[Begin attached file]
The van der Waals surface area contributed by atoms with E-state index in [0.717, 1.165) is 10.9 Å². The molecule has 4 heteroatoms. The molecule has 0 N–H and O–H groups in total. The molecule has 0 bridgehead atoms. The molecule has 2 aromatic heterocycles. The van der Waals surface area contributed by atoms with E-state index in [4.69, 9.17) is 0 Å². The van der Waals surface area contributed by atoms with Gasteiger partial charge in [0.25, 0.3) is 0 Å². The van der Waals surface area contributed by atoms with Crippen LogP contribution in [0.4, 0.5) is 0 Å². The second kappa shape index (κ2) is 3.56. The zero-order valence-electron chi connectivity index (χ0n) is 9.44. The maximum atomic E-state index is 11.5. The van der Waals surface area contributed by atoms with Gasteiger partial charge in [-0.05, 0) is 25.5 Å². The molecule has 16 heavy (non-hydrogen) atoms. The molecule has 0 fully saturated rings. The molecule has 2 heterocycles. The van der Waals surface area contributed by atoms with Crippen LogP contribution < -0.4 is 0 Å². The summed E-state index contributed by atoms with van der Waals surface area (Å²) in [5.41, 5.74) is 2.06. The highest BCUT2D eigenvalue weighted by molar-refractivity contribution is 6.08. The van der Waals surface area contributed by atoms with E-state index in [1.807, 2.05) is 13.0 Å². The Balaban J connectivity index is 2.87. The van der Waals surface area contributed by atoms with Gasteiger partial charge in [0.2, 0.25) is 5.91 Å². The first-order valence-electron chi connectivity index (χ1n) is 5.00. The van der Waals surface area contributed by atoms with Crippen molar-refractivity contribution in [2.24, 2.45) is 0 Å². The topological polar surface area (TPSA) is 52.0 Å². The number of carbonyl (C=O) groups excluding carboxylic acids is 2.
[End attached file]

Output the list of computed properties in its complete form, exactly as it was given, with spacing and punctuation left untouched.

The van der Waals surface area contributed by atoms with E-state index in [0.717, 1.165) is 10.9 Å². The molecule has 4 heteroatoms. The molecule has 0 N–H and O–H groups in total. The molecule has 0 bridgehead atoms. The molecule has 2 aromatic heterocycles. The van der Waals surface area contributed by atoms with E-state index in [4.69, 9.17) is 0 Å². The van der Waals surface area contributed by atoms with Gasteiger partial charge in [0.25, 0.3) is 0 Å². The van der Waals surface area contributed by atoms with Crippen LogP contribution in [0.4, 0.5) is 0 Å². The second kappa shape index (κ2) is 3.56. The zero-order valence-electron chi connectivity index (χ0n) is 9.44. The maximum atomic E-state index is 11.5. The van der Waals surface area contributed by atoms with Gasteiger partial charge in [-0.05, 0) is 25.5 Å². The molecule has 16 heavy (non-hydrogen) atoms. The molecule has 0 fully saturated rings. The molecule has 2 heterocycles. The van der Waals surface area contributed by atoms with Crippen LogP contribution < -0.4 is 0 Å². The summed E-state index contributed by atoms with van der Waals surface area (Å²) in [5.41, 5.74) is 2.06. The highest BCUT2D eigenvalue weighted by molar-refractivity contribution is 6.08. The van der Waals surface area contributed by atoms with E-state index in [1.807, 2.05) is 13.0 Å². The Balaban J connectivity index is 2.87. The van der Waals surface area contributed by atoms with Gasteiger partial charge in [0.2, 0.25) is 5.91 Å². The first-order valence-electron chi connectivity index (χ1n) is 5.00. The van der Waals surface area contributed by atoms with Crippen molar-refractivity contribution in [2.24, 2.45) is 0 Å². The topological polar surface area (TPSA) is 52.0 Å². The number of carbonyl (C=O) groups excluding carboxylic acids is 2.